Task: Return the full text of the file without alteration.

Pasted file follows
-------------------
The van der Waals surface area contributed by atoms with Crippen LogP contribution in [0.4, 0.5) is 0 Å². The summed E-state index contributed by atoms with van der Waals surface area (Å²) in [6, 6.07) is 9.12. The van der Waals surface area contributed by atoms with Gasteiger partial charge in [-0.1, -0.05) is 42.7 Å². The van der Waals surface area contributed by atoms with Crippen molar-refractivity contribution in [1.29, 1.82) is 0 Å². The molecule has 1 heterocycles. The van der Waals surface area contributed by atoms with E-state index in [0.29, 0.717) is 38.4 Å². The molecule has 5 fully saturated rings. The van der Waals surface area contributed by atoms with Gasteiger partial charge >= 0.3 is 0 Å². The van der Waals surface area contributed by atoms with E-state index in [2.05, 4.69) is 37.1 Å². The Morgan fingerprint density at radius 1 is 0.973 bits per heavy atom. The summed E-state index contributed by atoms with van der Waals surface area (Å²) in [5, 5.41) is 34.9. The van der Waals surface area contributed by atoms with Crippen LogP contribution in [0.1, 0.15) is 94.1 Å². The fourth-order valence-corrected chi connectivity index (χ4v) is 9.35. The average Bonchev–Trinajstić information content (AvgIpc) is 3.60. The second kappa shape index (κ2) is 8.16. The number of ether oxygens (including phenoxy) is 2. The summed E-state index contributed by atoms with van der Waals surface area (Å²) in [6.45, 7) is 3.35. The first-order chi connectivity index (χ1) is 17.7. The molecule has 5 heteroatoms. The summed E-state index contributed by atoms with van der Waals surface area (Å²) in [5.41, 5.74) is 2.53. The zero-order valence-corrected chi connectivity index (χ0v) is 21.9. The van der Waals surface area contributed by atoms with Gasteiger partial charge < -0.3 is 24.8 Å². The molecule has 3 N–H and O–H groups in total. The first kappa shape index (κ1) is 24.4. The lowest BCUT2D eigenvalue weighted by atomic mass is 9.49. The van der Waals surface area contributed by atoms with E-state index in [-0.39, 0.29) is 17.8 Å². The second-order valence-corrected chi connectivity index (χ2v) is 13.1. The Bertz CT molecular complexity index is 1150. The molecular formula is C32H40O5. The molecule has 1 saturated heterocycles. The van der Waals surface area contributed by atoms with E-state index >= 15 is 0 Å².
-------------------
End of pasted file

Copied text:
The van der Waals surface area contributed by atoms with Crippen LogP contribution in [0.4, 0.5) is 0 Å². The summed E-state index contributed by atoms with van der Waals surface area (Å²) in [6, 6.07) is 9.12. The van der Waals surface area contributed by atoms with Gasteiger partial charge in [-0.1, -0.05) is 42.7 Å². The van der Waals surface area contributed by atoms with Crippen molar-refractivity contribution in [1.29, 1.82) is 0 Å². The molecule has 1 heterocycles. The van der Waals surface area contributed by atoms with E-state index in [0.29, 0.717) is 38.4 Å². The molecule has 5 fully saturated rings. The van der Waals surface area contributed by atoms with Gasteiger partial charge >= 0.3 is 0 Å². The van der Waals surface area contributed by atoms with E-state index in [2.05, 4.69) is 37.1 Å². The Morgan fingerprint density at radius 1 is 0.973 bits per heavy atom. The summed E-state index contributed by atoms with van der Waals surface area (Å²) in [5, 5.41) is 34.9. The van der Waals surface area contributed by atoms with Crippen LogP contribution in [0.1, 0.15) is 94.1 Å². The fourth-order valence-corrected chi connectivity index (χ4v) is 9.35. The average Bonchev–Trinajstić information content (AvgIpc) is 3.60. The second kappa shape index (κ2) is 8.16. The number of ether oxygens (including phenoxy) is 2. The summed E-state index contributed by atoms with van der Waals surface area (Å²) in [6.45, 7) is 3.35. The first-order chi connectivity index (χ1) is 17.7. The molecule has 5 heteroatoms. The summed E-state index contributed by atoms with van der Waals surface area (Å²) in [5.41, 5.74) is 2.53. The zero-order valence-corrected chi connectivity index (χ0v) is 21.9. The van der Waals surface area contributed by atoms with Gasteiger partial charge < -0.3 is 24.8 Å². The molecule has 3 N–H and O–H groups in total. The first kappa shape index (κ1) is 24.4. The lowest BCUT2D eigenvalue weighted by atomic mass is 9.49. The van der Waals surface area contributed by atoms with E-state index in [-0.39, 0.29) is 17.8 Å². The second-order valence-corrected chi connectivity index (χ2v) is 13.1. The Bertz CT molecular complexity index is 1150. The molecular formula is C32H40O5. The molecule has 1 saturated heterocycles. The van der Waals surface area contributed by atoms with E-state index >= 15 is 0 Å².